Why that TV show you love might be a remake of a Korean series

Outrun by Running Man is a spin-off of the popular South Korean variety show Running Man. The series is available on Disney+.
PHOTO: The Walt Disney Company Asia Pacific

On Nov 12, the streaming platform Disney+ premiered Outrun by Running Man, a spin-off of the popular South Korean variety programme Running Man.

The new show features several of the Running Man cast members in new situations, including competing against masked K-pop stars in games. The anonymous celebrities are vying for the chance to introduce themselves, unmasked, to viewers.

Disney's investment in Outrun by Running Man is evidence of how popular Korean variety shows are globally, although the spin-off itself being in Korean is unusual, as the rights to Korean shows are sold and the content is typically adapted for a local audience.

Running Man, for example, has been popularised in China as the Chinese-language variety show Keep Running and different versions are broadcast in other markets in Asia.

PHOTO: Twitter/RunningManGuest

The most successful variety show export from Korea by far is The Masked Singer franchise: Over 30 countries are said to have produced their own versions of the show known as King of Masked Singer in Korea.

The show originated in 2015 and features anonymous celebrities competing with vocal performances. The Thai, Chinese and US versions of the show are especially popular, and Grammy Award winners often perform on the US version of the show.

The success of that show prompted US broadcast network Fox to create a spin-off, The Masked Dancer, in 2020. Both shows are based on the anonymity of talent.

A similar Korean series, I Can See Your Voice, has also been adapted in many countries and languages but to less critical acclaim than The Masked Singer, in part because it shines a spotlight on non-celebrity talent.

While Running Man is a game-based series and the Masked series and I Can See Your Voice shows are about highlighting vocal talent, another type of variety show from South Korea that has been emulated around the world is the parenting genre.

This has been popularised through the shows The Return of Superman and Dad, Where are We Going?, both of which premiered in 2013 and continue to air in Korea even now.

Like Running Man, the shows, which feature celebrity fathers engaging with their children without the involvement of their wives, have been remade in various Asian entertainment markets.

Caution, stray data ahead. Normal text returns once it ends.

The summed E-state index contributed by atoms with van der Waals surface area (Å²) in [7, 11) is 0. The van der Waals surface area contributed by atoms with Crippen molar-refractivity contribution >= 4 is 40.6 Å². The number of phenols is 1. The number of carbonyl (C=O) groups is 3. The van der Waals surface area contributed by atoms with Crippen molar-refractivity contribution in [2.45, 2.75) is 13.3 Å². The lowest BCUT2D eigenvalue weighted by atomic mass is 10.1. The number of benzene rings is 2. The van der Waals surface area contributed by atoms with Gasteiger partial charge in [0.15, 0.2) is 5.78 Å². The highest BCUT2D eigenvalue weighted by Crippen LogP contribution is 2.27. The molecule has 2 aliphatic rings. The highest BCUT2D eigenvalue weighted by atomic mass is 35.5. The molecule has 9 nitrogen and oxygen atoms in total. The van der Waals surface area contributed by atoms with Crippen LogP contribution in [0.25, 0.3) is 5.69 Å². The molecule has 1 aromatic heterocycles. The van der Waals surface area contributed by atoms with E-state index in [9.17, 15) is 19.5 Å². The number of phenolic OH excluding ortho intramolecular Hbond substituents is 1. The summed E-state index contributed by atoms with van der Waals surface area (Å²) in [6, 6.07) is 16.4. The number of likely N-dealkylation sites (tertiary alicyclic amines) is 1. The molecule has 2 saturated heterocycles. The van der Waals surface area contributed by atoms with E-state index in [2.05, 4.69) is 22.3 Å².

In Korea, the celebrity parenting genre of reality show remains popular, with new shows launched every year. One upcoming show, Mom is An Idol, will feature former members of K-pop girl groups taking care of their children.

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Other Korean variety shows, such as the senior celebrity travel show Grandpa Over Flowers, have also been remade in several markets, with the 2016-2018 American series Better Late Than Never gaining popularity.

It's not only game and reality shows that South Korea has been able to export internationally.

Popular South Korean television shows have also been successfully remade for global audiences (The Good Doctor is a US medical drama television series based on the 2013 Korean series Good Doctor) and US remakes of zombie movie Train to Busan and the K-drama Crash Landing on You are being planned.

Most of the exported South Korean shows and remakes have been sold to international markets by Korean media conglomerate CJ ENM, which has reportedly struck a deal to acquire a majority stake in US entertainment firm Endeavor Content.

Endeavor has produced popular content including the drama Killing Eve (starring Sandra Oh) and Quentin Tarantino's Once Upon a Time … in Hollywood . CJ ENM has also, in recent years, backed numerous high-profile Korean entertainment releases, including

Oscar-winning film Parasite and Netflix's Squid Game. It also runs the music-oriented channel Mnet, which frequently works with K-pop stars.

This article was first published in South China Morning Post.